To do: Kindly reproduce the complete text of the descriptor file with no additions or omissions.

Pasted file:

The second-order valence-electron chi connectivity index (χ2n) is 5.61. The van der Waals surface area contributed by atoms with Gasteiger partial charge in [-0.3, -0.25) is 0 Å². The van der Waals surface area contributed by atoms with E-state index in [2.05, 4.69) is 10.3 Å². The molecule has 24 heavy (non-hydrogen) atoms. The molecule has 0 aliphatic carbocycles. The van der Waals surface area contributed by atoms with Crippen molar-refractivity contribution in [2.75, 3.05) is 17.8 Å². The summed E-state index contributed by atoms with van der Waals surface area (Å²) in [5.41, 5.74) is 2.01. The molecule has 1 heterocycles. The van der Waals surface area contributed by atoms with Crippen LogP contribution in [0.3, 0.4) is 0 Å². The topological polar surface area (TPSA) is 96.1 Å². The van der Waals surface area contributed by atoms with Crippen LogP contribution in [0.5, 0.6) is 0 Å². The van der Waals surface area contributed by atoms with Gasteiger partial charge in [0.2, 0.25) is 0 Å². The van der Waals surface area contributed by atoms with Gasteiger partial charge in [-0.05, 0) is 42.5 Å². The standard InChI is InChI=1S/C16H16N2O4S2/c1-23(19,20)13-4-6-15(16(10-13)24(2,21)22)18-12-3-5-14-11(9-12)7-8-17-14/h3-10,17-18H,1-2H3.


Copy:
The second-order valence-electron chi connectivity index (χ2n) is 5.61. The van der Waals surface area contributed by atoms with Gasteiger partial charge in [-0.3, -0.25) is 0 Å². The van der Waals surface area contributed by atoms with E-state index in [2.05, 4.69) is 10.3 Å². The molecule has 24 heavy (non-hydrogen) atoms. The molecule has 0 aliphatic carbocycles. The van der Waals surface area contributed by atoms with Crippen molar-refractivity contribution in [2.75, 3.05) is 17.8 Å². The summed E-state index contributed by atoms with van der Waals surface area (Å²) in [5.41, 5.74) is 2.01. The molecule has 1 heterocycles. The van der Waals surface area contributed by atoms with Crippen LogP contribution in [0.3, 0.4) is 0 Å². The topological polar surface area (TPSA) is 96.1 Å². The van der Waals surface area contributed by atoms with Crippen LogP contribution in [0.5, 0.6) is 0 Å². The van der Waals surface area contributed by atoms with Gasteiger partial charge in [0.2, 0.25) is 0 Å². The van der Waals surface area contributed by atoms with Gasteiger partial charge in [-0.05, 0) is 42.5 Å². The standard InChI is InChI=1S/C16H16N2O4S2/c1-23(19,20)13-4-6-15(16(10-13)24(2,21)22)18-12-3-5-14-11(9-12)7-8-17-14/h3-10,17-18H,1-2H3.